Five-minute poppy shogi
He has played the game in 1981, and assumes that it was invented by the great shogi player Oyama Yasuharu. (Oyama Yasaharu died several years ago, at an age of approximately 60 years. He was a top level shogi player until he died. He is the 15th "Eisei Meijin" (Eternal champion), and he was the president of Japanese shogi association.)
Wooden and plastic sets are (most probably) commercially sold in Japan, and were used in a promotional campaign of a firm. The rule sheet for the game calls it Five-minute Poppy Shogi, in Japanese.
The game is played on a board with five rows and four columns, i.e., only 20 squares. Each player has only five pieces. Using a nice promotion rule, still most of the Shogi pieces can play a role in this game (with only the dragon king and dragon horse - promoted rook and bishop omitted).
At the start of the game, each player has a king, a bishop, a golden general, a silver general, and a pawn. The opening setup is as follows:
King d1, Bishop c1, Golden General b1, Silver General a1, Pawn d2.
King a5, Bishop b5, Golden General c5, Silver General d5, Pawn a4.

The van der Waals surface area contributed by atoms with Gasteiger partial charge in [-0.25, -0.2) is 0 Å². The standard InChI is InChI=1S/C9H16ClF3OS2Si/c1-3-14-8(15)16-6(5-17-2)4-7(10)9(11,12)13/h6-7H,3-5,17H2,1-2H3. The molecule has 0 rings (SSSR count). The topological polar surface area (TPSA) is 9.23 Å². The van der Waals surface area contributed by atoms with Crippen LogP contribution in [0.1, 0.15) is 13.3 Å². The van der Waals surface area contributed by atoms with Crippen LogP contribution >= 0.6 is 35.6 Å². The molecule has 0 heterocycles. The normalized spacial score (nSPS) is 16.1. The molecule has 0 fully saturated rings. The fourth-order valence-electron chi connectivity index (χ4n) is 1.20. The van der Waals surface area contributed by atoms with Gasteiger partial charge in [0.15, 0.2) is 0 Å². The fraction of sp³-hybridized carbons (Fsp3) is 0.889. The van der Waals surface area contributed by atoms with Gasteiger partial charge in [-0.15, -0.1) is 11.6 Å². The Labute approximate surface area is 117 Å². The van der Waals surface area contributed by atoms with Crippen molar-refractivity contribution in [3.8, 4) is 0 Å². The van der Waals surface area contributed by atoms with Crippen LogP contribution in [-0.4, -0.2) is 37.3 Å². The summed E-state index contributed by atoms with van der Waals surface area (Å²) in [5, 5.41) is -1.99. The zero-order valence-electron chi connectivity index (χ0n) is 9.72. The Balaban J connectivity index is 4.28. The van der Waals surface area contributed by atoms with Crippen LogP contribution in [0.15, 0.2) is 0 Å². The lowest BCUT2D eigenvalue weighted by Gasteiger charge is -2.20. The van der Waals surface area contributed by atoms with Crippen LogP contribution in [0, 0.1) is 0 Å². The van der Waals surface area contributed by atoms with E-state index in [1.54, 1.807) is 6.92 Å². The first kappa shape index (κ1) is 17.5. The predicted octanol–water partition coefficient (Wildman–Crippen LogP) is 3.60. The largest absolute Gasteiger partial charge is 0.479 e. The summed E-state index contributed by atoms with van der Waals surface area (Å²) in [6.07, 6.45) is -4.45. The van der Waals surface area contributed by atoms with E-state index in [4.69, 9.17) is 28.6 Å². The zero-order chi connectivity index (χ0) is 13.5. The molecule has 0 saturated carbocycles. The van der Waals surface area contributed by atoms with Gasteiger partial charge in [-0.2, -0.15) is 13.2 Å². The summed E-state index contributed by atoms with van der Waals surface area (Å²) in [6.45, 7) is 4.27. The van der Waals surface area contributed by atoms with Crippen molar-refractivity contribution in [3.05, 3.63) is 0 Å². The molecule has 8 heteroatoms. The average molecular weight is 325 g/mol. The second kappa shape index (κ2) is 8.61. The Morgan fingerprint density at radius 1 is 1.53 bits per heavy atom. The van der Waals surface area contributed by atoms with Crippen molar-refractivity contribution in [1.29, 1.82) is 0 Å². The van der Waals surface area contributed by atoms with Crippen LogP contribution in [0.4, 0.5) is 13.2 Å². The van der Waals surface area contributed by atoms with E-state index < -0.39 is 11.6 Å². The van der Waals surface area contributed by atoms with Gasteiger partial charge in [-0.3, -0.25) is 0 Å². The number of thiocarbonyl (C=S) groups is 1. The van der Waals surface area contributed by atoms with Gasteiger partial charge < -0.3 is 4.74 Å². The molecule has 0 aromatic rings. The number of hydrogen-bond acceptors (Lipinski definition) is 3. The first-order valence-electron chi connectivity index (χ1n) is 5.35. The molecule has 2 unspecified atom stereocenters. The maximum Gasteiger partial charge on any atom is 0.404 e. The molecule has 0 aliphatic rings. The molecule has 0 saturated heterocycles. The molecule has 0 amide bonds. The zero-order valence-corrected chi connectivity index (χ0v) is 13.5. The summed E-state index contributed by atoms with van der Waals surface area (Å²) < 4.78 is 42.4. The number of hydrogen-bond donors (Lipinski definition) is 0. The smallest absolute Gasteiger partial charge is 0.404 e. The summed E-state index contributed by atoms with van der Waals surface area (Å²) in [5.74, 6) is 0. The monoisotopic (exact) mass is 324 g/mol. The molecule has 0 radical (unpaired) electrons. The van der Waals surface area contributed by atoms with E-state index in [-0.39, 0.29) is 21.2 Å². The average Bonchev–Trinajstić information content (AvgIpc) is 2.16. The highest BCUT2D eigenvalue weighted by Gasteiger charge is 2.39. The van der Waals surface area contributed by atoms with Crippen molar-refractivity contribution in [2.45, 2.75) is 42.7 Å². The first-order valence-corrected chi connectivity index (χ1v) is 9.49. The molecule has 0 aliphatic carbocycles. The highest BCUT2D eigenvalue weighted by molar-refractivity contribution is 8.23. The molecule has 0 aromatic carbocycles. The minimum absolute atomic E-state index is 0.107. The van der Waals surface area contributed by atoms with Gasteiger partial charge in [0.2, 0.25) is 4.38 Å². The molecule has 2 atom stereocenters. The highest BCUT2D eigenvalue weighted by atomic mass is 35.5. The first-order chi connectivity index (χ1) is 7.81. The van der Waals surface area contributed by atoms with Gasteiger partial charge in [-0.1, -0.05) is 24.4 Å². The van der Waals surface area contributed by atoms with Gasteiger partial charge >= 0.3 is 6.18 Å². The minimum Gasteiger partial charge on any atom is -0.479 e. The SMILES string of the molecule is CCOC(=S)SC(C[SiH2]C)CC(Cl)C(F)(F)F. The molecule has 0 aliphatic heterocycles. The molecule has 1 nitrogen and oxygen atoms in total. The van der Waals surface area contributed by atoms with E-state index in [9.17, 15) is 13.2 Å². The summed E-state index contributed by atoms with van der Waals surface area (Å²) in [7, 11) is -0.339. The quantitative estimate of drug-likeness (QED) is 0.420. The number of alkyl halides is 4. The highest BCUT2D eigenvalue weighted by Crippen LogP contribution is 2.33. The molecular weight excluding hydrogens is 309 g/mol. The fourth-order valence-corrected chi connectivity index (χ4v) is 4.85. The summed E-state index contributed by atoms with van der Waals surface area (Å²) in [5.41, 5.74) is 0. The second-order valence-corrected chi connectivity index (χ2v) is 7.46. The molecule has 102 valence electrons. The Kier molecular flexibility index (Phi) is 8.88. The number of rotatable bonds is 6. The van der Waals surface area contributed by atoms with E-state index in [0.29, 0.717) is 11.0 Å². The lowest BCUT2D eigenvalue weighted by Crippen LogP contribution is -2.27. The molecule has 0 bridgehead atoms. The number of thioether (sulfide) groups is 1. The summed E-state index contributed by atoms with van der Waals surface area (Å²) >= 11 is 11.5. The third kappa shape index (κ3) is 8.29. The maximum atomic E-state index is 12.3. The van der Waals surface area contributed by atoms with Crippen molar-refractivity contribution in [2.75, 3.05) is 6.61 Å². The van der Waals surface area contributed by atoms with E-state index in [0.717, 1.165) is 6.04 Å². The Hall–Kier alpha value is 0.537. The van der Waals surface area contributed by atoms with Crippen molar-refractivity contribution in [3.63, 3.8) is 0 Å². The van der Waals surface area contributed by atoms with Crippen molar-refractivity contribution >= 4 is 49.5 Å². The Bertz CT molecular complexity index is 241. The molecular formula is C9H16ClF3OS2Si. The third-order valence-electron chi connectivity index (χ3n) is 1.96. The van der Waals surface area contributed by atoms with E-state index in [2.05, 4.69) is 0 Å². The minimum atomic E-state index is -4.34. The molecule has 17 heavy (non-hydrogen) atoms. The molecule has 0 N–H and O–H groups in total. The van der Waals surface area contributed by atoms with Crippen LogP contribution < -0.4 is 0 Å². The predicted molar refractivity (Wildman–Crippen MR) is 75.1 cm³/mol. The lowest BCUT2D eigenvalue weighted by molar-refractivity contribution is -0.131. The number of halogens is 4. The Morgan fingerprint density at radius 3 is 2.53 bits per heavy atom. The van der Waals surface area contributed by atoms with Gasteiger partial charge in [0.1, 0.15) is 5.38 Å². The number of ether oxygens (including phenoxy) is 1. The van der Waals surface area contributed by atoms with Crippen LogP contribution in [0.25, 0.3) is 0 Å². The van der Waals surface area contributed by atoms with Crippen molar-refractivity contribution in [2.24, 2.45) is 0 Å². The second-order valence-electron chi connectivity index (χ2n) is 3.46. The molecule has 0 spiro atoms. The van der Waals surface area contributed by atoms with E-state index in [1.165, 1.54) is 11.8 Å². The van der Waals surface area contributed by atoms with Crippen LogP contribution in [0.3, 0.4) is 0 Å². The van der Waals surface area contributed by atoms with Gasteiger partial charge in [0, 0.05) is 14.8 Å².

In this game, pieces do not promote by reaching a certain rank, but promote when they take another piece. Each time a piece takes a piece of the opponent, it is reversed. At the other side of the piece, another piece is shown:
- At the reverse side of the Bishop, there is a `Tokin': a piece that moves as a golden general, but has a different symbol to distinguish it from the piece that starts as a golden general. (The token-symbol is that of a promoted pawn.)
- At the reverse side of the Golden General, there is a Rook.
- At the reverse side of the Silver General, there is a Lance.
- At the reverse side of the Pawn, there is a Knight.
Promotion (which is in many cases more a degradation) is obligatory: every time a piece takes another piece, it is reversed. For instance, when a golden general takes a piece, it becomes a rook. When this rook takes a piece, it becomes again a golden general, etc.
All pieces move in the same way as in Shogi (except that they do not promote in the same way.)
These promotion rules do not hold for kings, i.e., when a king takes a piece, it just stays a king.
Pieces taken from the opponent are held in reserve, and can be dropped on empty squares on the board, as in Shogi. There are some differences in the rules: one may put any side of the piece up when dropping a piece, e.g., when one has taken a silver general, one can decide to drop the piece as lance or as silver general. One may drop a piece on a square from where it can no longer move. Pawns may be dropped on columns that already contain another pawn of the player (so, this restriction of Shogi is not in this game). It is allowed to give mate with a pawn-drop (as with a drop with any other piece).
Object is to take the opponents king. Giving perpetual check is forbidden.
Written by Hans Bodlaender, with thanks to Katsutoshi Seki for information on Oyama Yasuharu.
WWW page created: August 30, 1996. Last modified: February 22, 1998.